Leviathan Andrey Zvyagintsev
Published Jan 22, 2015Winner of the Best Screenplay prize at last year's Cannes and nominated for Best Foreign Language film at this year's Academy Awards, Andrey Zvyagintsev's Leviathan is perhaps the most cynical critique of institutions and the insidious interplay between political and religious life since the Coens' A Serious Man. Like that film, Leviathan is a spin on the Book of Job, railing against the modern failure of religion and its inability to provide any structure to a life that is careening out of control. While the film has a lot on its mind, it never feels overly determined or preachy, thanks to Zvyagintsev's rich approach to characterization and generous approach to narration, pulling the story back bit by bit until its devastating conclusion.
The film begins as a simple poetic character study before changing shape into a classic story of the little guy versus the institution, before assuming its final shape as something increasingly more cosmic and existential. The story begins with Kolia, a short-tempered man living in a small Russian town with his wife and son from a previous marriage. The family owns a beautiful piece of land, but Vadim the mayor, a rude drunk with a penchant for violence and corruption, wants to buy the land for his own petty reasons. Vadim begins to put the heat on Kolia with increasing threats, and Kolia calls on Dimitri, his childhood friend who now works in Moscow as a lawyer, to help him in the approaching legal battle over his home. Amidst institutional pressures and threats of violence from Vadim (who has his hand in the church's pocket), both Kolia and Dimitri begin to doubt their positions in life and secrets are revealed all around as this small society begins to collapse. Think of it as the Book of Job meets Crime and Punishment meets the Rob Ford story.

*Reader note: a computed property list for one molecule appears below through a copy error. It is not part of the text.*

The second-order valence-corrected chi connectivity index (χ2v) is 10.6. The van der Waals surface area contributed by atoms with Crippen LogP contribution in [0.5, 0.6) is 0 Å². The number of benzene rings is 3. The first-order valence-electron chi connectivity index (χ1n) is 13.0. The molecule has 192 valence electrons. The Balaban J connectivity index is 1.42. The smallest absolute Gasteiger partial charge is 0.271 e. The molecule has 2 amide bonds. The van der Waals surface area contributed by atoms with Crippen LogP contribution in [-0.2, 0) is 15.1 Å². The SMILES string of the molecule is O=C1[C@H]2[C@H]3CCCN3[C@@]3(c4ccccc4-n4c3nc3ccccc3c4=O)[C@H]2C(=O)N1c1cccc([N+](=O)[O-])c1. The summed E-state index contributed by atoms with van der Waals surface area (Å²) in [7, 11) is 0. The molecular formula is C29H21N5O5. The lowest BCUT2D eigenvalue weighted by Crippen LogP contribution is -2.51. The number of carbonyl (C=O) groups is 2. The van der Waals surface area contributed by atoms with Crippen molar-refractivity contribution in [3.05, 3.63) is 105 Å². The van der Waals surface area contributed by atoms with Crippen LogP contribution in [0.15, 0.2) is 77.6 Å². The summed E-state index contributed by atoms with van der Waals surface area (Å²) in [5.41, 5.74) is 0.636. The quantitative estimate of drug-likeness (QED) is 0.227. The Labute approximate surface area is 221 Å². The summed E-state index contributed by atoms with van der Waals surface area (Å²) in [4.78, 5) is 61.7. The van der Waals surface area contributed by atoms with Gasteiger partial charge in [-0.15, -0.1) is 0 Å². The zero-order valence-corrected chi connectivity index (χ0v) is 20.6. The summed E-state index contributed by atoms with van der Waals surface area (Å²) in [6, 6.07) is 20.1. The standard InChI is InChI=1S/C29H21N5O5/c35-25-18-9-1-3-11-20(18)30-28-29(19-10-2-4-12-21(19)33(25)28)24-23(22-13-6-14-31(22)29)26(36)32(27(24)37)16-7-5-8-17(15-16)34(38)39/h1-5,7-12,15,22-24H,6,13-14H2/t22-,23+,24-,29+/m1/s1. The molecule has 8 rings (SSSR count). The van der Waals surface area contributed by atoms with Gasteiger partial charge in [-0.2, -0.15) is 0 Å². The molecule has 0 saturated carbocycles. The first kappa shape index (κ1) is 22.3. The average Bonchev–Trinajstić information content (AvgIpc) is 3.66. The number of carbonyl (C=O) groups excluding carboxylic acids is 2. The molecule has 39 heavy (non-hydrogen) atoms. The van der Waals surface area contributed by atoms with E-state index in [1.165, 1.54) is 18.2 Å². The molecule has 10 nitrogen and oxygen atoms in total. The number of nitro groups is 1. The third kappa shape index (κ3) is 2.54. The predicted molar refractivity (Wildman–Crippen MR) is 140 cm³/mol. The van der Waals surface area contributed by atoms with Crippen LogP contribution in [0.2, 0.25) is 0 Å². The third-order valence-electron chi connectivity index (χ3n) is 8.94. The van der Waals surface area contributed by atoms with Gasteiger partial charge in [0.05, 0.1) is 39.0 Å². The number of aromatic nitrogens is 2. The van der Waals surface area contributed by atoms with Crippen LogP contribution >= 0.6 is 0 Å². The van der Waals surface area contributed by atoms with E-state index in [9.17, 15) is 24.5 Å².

Essential to Leviathan's dramaturgy is the way each of these pieces feel part of a whole, where each narrative turn feels both unexpected and inevitable, letting us in on its true intentions while never laying all the cards on the table until the final moments. Zvyagintsev is merciless in his critique, stressing the failure of religion and politics on all levels from the personal to the national, beginning and concluding with scenes in which lawyers read off a slew of legal charges in a monotonous, meaningless pseudo-babble. In his classic formalist approach, Zvyagintsev's argument is brutally effective: language has lost its communicative power of the individual and has been rendered a blunt tool by the powers that be, losing all meaning in its institutional use.
If Leviathan begins as a simple parable-meets-genre exercise, it pushes this approach into the realm of near-abstraction by its conclusion, a series of shots of landscapes that force us to contemplate the ways in which corrupt forces of power have impacted and destroyed the natural, political and spiritual orders of the setting. DP Mikhail Krichman has to be commended here for his rich tableaus (shot in lush 35mm), making full use of his widescreen frame to illustrate the strained relationships the characters maintain with the beautiful but harsh landscapes, ever stressing the impending violence that exists on the edge of this society. Alexei Serebriakov's Kolia feels ripped out of the pages of a forgotten novel, the timeless archetype of the man forcing his will against the unforgiving landscape and unable to reconcile his anger against the institutions that seek to destroy him. Much like Leviathan itself, he's a character rooted in genre but able to transcend that simple characterization by pushing his existence into something more contemplative and existential.
This is an example of classic cinema done right, framing a story everyone knows while feeling utterly modern and not weighed down by its classicism thanks to the way the narrative unfolds without the viewer even realizing it. It's an institutional critique that is absolutely stunning at all levels. Leviathan comes highly recommended.